Excess. Decadence in the scale and in the representation of home life. I remember the great fun for me was studying all the clubs in L.A., and seeing women coming out of the ceiling with bottles of champagne that cost 1200 dollars. There is a certain decadence, and Terry in a strange way is fascinated by it. We were also guided by our need for natural light. We were always looking for locations with a lot of window light, and a lot of window light looking to the south and southwest. The contemporary-architecture houses tend to have more scale and glass, so those were always our first choice.
With Terrence, I never quite know what he’s going to shoot. I provide him environments. He likes to come to them often not knowing what they are, because it puts the pressure on him—it scares him a little bit, and it excites him. A lot of times with this film, there’d be no script to look at. I had an idea of what was going to take place, but no one really knew. But I always give him more set than he asks for, and more than he needs. I did the same thing with Alejandro. We built a fort for The Revenant that we could have shot a whole film in. You could shoot in 360 degrees, it had butcher shops and blacksmith shops and water wells. It had everything you needed.
How did you come to work with Iñárritu?
I met Alejandro about two years before shooting The Revenant. He went off to do Birdman, and I was involved in other projects so I couldn’t do that one with him. He called me shortly before we started The Revenant in April of 2014, and I went up to Canada a few days later and started seeing locations. I worked with Robin Mounsey, a fantastic location scout, doing an extensive search in both British Columbia and Alberta for locations that could match the scope of this film. Alejandro had given me this film, Andrei Rublev by Andrei Tarkovsky, about the icon-painter. He said it was his favorite movie ever. So I knew I had to give him something of scale.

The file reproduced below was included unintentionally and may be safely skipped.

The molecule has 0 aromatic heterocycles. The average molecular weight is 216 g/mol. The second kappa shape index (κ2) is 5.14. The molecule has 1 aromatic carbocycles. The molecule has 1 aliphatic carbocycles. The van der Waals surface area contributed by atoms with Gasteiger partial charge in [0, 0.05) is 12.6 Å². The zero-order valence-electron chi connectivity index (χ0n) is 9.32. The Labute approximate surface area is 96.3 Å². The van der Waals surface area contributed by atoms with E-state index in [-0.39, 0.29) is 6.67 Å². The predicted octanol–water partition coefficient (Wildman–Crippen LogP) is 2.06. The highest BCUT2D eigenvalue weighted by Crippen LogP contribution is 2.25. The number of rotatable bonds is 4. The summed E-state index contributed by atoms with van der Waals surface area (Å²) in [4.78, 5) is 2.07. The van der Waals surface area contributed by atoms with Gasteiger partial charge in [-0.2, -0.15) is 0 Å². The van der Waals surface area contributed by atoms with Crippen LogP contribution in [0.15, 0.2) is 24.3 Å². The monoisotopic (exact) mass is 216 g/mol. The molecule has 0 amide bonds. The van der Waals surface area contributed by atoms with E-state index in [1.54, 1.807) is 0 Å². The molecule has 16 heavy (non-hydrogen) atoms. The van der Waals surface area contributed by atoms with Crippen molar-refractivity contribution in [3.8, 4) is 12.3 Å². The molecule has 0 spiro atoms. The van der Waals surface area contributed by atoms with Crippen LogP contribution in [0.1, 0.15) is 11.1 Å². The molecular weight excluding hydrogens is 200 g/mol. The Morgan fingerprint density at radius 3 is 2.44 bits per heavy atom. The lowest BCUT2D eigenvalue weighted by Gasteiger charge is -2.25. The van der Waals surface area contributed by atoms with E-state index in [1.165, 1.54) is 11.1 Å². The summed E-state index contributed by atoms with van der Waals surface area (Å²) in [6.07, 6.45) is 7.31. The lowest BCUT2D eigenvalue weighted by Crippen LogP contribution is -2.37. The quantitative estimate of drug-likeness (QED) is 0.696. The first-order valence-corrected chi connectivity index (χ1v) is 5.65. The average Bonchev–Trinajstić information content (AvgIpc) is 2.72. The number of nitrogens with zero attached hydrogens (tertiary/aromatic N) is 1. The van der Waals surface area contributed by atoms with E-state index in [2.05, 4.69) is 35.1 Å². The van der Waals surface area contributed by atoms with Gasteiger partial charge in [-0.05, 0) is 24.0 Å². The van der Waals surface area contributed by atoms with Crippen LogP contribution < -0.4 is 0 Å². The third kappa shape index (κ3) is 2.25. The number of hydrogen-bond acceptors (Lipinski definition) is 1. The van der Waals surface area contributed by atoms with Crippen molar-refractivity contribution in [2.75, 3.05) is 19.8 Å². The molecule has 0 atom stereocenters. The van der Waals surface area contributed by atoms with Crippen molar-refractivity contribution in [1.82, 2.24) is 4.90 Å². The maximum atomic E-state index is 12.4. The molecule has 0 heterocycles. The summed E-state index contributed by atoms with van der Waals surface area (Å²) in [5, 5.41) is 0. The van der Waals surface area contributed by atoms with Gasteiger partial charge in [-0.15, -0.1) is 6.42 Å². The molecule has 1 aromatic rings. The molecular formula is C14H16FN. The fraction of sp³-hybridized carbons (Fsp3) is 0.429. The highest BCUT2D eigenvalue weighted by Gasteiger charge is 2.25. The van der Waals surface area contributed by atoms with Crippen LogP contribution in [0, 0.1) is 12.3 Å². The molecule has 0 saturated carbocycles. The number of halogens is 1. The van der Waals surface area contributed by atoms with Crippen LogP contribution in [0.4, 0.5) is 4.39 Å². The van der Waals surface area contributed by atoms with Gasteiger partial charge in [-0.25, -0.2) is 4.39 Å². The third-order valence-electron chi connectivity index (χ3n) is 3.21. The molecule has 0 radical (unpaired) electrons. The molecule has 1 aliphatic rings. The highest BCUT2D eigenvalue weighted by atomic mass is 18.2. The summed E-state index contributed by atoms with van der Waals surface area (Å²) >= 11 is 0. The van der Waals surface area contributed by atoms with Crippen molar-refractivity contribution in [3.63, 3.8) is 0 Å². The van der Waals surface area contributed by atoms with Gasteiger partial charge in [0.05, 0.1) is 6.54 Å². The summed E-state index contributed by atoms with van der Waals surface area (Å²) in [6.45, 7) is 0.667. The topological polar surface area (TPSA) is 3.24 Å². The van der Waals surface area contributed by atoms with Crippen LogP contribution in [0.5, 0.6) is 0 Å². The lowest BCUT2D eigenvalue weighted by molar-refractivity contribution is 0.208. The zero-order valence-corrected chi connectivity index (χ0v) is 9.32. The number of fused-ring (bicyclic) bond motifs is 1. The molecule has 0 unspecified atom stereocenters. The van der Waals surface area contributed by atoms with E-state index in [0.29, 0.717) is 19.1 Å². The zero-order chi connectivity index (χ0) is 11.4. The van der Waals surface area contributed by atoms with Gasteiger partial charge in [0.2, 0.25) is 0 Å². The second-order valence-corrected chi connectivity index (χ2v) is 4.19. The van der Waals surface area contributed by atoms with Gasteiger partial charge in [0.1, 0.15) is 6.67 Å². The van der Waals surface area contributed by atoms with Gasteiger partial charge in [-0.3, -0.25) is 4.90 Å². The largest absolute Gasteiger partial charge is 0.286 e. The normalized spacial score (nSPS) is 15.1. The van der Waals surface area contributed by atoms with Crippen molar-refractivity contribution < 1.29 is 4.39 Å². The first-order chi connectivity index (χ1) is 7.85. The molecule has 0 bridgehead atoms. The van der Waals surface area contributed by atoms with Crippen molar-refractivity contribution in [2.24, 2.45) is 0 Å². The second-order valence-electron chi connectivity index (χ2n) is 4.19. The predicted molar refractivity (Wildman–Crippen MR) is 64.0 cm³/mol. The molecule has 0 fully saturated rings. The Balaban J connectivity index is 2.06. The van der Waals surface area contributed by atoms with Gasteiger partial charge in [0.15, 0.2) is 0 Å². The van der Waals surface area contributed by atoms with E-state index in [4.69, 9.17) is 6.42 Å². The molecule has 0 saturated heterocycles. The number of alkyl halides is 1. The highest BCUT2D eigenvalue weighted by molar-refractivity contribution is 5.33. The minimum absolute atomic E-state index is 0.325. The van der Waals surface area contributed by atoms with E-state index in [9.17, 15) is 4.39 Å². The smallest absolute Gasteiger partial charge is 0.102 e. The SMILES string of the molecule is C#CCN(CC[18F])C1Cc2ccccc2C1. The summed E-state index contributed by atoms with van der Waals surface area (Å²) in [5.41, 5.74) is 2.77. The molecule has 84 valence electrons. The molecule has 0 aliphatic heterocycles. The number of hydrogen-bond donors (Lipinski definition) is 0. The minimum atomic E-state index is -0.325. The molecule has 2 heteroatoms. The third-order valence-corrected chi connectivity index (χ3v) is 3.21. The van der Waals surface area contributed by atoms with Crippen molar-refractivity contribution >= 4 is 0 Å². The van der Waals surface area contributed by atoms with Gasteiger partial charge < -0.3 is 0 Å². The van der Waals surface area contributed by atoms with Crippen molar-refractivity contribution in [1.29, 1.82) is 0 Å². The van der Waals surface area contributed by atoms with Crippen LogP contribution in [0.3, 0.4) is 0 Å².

When you’re out in the wilderness, locations become more important than sets because they become the sets, so all our energy went into finding locations that had the scale to minimize man in the environment, but also had a progression, so you could understand movement. My fear as a designer is that you’re shooting a location and somebody walks around a corner and says, “Why didn’t we shoot here? This is much better.” I’m always pushing myself to find every possible location or set.
I imagine you had to take lighting into consideration here, too.
The problem we had in finding locations is that [cinematographer] Chivo [Lubezki], who I’ve worked with on six films now, wanted to shoot everything with natural light. I love that, because it makes the settings look better. So we had to find locations where the main vista was looking south-southwest, because otherwise they wouldn’t be backlit when we shot in the afternoon. We could never shoot in the morning because we couldn’t get ready in the dark to be able to pull the trigger at first light. So it was easier for us to prepare during the day and be ready to shoot as the sun was setting.
One of the important aspects of backlight I realized is that we shot with such wide cameras and often Chivo was inches from the actors’ faces. If it was frontlit, you would’ve had a shadow of Chivo all over the actors. But a lot of it was a style we’re used to working with with Malick, because Terrence, even on Days of Heaven, stressed the importance of backlight on all his films. His father was an avid amateur photographer, and Terry grew up really aware of light. His father taught Terry so much about light, and Terry embraced it and took it to new heights. Chivo often credits Terry for teaching him so much about light.